A New Year's 'Declaration': Let's Get Finance Right This Year

By Bob Hockett

With the current 'generation's' opportunity to reform the US health insurance regime now nearly consummated -- and on a not altogether unsuccessful note at that -- perhaps it will not be inapposite to propose another 'let's get it right' resolution for the year ahead. My candidate this year will be this lofty hope:  How about we make 2010 the year in which, among other things (like getting serious about green-friendly energy and ending needless human and other animal suffering), we finally get both our domestic and the international financial systems and their regulation right?  This, at any rate, will be one thing to which I for one will be devoting a fair portion of energy -- as, unless I miss my guess, will be Neil and perhaps even our own polymathic Mike!

There will of course be a great many things to be done, and hence recommended, along these lines; and there will be the same danger of 'moderate'-mollifying half-measures' being settled for here as we've found at work in the health insurance reform efforts. And so DoL readers can expect, I think, a good variety of posts on this large subject in the months ahead. Since the new year is nearly upon us, however, and DoL readers will have better things to do in the next day or so than to read another long boring post from me, I shall close this post with a brief on-point anecdote and associated 'declaration.'

Earlier this month, I presented a paper at an interesting Yale conference hosted by Thomas Pogge, formerly at Columbia with such as Mike and now at Y's Philosophy Department. Although the occasion was now several weeks ago, I find that I'm still marvelling at how very inspiring this conference was. It brought together lawyers, economists, and philosophers not only from the academy, but also from such influential global institutions as the International Monetary Fund and the World Bank, and from such NGOs, 'civil society' organizations, and faith groups as Global Financial Integrity, Amnesty International, Human Rights Watch, the Soros Foundation, the National Council of Churches, Oxfam, and many others.

What was perhaps most profoundly encouraging about this conference was how so many morally committed and energetic people, from so many varied backgrounds and affiliations, were able in a spirit of fraternal concern and committed collaboration to grapple with a very real, very urgent, yet very much 'off the radar' global problem: That is the role played by 'offshore' financial secrecy, money-laundering, tax-dodging 'transfer pricing' schemes, and like practices in hampering sustainable, equitably shared development in many still undeveloped nations, locking the global poor into enduring penury.

Also eye-opening at this conference were a multitude of shocking reports that emerged of the brutal, dehumanizing ways in which laborers, often imported into many of these havens under false pretenses, are treated. And this is not even to mention, though perhaps it is to presuppose, the regard in which these same folk -- many from such places as the Philippines and Bangladesh -- are held by the wealthier 'tax refugees' who reside in the penthouses of these Vegas-like 'outlaw jurisdictions.' For the imported laborers appear to be viewed and routinely described, as well as treated, as less than human by those who import them.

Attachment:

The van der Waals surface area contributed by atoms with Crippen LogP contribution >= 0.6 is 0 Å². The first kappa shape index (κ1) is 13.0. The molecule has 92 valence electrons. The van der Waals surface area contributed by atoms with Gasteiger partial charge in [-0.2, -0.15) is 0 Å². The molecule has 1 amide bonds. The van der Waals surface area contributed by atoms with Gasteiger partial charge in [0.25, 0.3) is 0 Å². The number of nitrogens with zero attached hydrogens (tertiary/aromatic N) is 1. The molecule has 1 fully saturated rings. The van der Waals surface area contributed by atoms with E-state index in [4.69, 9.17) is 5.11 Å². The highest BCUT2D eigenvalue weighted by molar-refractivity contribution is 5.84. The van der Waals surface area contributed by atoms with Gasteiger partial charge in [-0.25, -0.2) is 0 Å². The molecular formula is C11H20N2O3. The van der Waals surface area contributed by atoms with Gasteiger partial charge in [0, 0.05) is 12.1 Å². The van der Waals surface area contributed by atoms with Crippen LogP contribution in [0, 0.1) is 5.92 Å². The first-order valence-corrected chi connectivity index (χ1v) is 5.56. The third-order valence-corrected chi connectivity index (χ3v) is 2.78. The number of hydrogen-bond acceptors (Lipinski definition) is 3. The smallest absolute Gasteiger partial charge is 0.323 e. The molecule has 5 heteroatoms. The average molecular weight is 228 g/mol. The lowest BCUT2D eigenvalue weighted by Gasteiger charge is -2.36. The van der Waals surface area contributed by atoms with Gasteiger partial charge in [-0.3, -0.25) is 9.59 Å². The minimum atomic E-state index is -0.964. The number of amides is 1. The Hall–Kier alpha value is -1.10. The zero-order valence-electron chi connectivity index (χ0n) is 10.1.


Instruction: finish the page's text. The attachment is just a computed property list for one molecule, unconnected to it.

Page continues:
I accordingly think that all lawyers of good will with an interest in financial regulation and tax policy (yep, lawyers like Neil!) might find the subject of this conference a very ripe field in which dramatic improvements in the lives of our innocent fellow human beings worldwide might be made -- if only we will continue to notice.

On that note, then, let me close this post and welcome the new year with the 'New Haven Declaration' upon which all attendees agreed at the close of our conference earlier this month, a declaration upon which we shall be following-up with more action:

New Haven Declaration on Human Rights and Financial Integrity

Human rights and international financial integrity are intimately linked. Where poverty is pervasive, civil, political, and economic rights often go unrealized. Today, large outflows of illicit money -- many times larger than all development assistance -- greatly aggravate poverty and oppression in many developing countries.

 Illicit money leaves poorer countries through a global shadow financial system comprising tax havens, secrecy jurisdictions, disguised corporations, anonymous trust accounts, fake foundations, trade mispricing, and money-laundering techniques. Much of this money is permanently shifted into western economies.

Reducing these illicit outflows requires greater transparency and integrity in the global financial system. Achieving this is a prerequisite to creating an economic framework that is open, accountable, fair, and beneficial for all.

We call upon the United Nations, the G8, G20, WTO, IMF, World Bank, and other international fora, as well as on national governments, world leaders, faith groups and civil society organizations to recognize the linkage between human rights and financial transparency. We further call for decisive steps to ensure that developing countries can retain their resources for sustainable growth and poverty alleviation, which they must achieve if the human rights of all people are to be realized.

The undersigned individuals and organizations shall be working together in the coming months to pursue this agenda and look to add additional voices to this effort.
Happy New Year to all!